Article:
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NCAA acknowledges banning 'game balls' and clarifies position

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The NCAA has sent a new memo to athletic conferences acknowledging that it has for many years barred schools from awarding a “game ball” to an athlete -- but also emphasizing that the rule is being changed.

The purpose of the memo, obtained by The Baltimore Sun, appears to be to clarify the NCAA’s position.

The position came into question after an NCAA spokeswoman told The Sun recently: “A student-athlete can keep a game ball.”

In fact, the NCAA legislative services staff -- in a 1996 “interpretation” -- had concluded otherwise. The staff wrote then that “it is not permissible to award game balls to student-athletes for specialized performances in particular contests ... ”

The latest memo cites that old interpretation and says it is being revisited.

“Recently, the media asked the staff whether it is permissible for a student-athlete to receive a game ball as a result of his or her performance in a particular contest,” the memo says.

“Under current legislation, awards for specialized performances in a single contest may only be provided by the conference and an outside organization (e.g., local business) and must be a certificate, medal or plaque limited to $80 in value.”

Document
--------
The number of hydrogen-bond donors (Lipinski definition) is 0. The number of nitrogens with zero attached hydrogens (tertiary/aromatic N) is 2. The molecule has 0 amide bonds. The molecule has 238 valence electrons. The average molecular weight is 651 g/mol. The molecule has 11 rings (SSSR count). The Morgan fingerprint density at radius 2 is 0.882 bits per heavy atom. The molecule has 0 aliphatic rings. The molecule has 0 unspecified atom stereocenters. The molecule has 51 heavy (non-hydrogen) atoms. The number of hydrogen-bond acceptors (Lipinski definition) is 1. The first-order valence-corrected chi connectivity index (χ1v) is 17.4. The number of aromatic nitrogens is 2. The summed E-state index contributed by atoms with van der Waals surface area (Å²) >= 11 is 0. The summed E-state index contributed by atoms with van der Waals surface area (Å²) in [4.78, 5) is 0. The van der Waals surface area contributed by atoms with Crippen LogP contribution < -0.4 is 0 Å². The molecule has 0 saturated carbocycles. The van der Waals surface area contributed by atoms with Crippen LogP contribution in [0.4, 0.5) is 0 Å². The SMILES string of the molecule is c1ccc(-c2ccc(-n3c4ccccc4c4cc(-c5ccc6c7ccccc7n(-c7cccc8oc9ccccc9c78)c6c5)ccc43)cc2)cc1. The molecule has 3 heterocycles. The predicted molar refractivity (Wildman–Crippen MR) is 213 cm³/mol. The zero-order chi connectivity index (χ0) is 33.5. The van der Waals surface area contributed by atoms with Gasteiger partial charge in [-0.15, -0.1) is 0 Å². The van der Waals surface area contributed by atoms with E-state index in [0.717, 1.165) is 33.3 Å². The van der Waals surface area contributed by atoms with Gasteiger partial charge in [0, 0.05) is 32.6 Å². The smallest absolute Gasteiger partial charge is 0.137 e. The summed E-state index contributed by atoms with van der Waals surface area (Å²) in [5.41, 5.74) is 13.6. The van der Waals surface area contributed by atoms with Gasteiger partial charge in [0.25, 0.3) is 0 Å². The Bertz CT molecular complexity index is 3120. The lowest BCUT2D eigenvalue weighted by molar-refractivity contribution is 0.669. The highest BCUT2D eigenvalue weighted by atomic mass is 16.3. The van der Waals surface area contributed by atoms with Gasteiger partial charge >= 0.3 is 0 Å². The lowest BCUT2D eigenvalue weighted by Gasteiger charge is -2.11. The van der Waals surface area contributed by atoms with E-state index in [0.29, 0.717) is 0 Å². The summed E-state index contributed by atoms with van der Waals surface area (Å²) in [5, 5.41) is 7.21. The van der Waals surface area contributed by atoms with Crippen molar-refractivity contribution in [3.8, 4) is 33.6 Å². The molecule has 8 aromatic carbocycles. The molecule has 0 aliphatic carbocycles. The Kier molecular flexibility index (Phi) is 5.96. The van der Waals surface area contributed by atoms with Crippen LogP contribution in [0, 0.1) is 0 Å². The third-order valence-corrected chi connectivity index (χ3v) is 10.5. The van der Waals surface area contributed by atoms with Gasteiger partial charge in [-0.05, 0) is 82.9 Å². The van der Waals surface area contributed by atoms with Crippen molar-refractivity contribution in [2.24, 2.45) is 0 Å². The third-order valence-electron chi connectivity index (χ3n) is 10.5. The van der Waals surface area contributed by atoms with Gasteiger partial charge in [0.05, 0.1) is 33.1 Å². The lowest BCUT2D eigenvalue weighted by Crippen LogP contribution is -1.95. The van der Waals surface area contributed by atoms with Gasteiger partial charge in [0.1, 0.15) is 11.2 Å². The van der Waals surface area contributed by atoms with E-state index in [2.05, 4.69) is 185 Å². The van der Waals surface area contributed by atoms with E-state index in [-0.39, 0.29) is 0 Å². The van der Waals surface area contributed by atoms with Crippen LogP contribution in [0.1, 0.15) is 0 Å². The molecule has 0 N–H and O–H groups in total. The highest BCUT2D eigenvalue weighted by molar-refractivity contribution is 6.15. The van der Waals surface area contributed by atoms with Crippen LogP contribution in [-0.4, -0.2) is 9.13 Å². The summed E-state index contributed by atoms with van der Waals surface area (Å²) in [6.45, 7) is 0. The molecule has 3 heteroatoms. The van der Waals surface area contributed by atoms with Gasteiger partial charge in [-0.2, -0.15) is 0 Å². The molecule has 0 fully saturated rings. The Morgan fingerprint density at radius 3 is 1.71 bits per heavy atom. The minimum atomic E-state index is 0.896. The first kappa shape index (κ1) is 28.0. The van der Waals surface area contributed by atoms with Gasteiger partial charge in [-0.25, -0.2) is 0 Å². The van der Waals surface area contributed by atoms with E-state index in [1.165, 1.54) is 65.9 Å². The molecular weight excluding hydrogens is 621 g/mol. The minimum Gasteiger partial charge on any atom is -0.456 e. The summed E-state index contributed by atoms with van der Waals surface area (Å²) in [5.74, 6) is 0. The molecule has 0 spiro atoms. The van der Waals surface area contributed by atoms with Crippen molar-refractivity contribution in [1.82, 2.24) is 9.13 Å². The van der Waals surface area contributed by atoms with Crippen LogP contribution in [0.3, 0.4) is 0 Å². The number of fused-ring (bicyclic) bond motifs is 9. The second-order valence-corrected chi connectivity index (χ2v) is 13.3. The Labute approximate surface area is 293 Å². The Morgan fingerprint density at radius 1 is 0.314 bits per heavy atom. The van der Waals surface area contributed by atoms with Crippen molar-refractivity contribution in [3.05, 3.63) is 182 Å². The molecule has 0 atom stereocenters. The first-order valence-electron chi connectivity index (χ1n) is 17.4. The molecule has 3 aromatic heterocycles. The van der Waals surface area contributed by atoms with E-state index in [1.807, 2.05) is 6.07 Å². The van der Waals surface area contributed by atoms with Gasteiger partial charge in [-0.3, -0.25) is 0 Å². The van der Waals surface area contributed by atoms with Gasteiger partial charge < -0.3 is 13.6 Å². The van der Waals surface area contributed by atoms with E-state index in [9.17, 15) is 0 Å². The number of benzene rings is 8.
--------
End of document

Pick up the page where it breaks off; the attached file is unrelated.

The NCAA says its position is evolving.

It says in the memo that it believes “institutions should have discretion to decide whether to provide an award of nominal value such as a game ball (e.g., football, basketball, softball, baseball etc.) based on performance or achievement in a single contest for a limited time period, not just to recognize an extraordinary achievement.”

The memo said the staff will recommend to the Division I Legislative Review and Interpretations Committee that the old rule be scrapped.

The issue was first raised when Maryland, citing the NCAA interpretation, said it could not award game balls to football players until their college careers were over.

The school’s football program, which was criticized by ESPN commentator Keith Olbermann, said it was only following the rules.

Copyright © 2014, The Baltimore Sun
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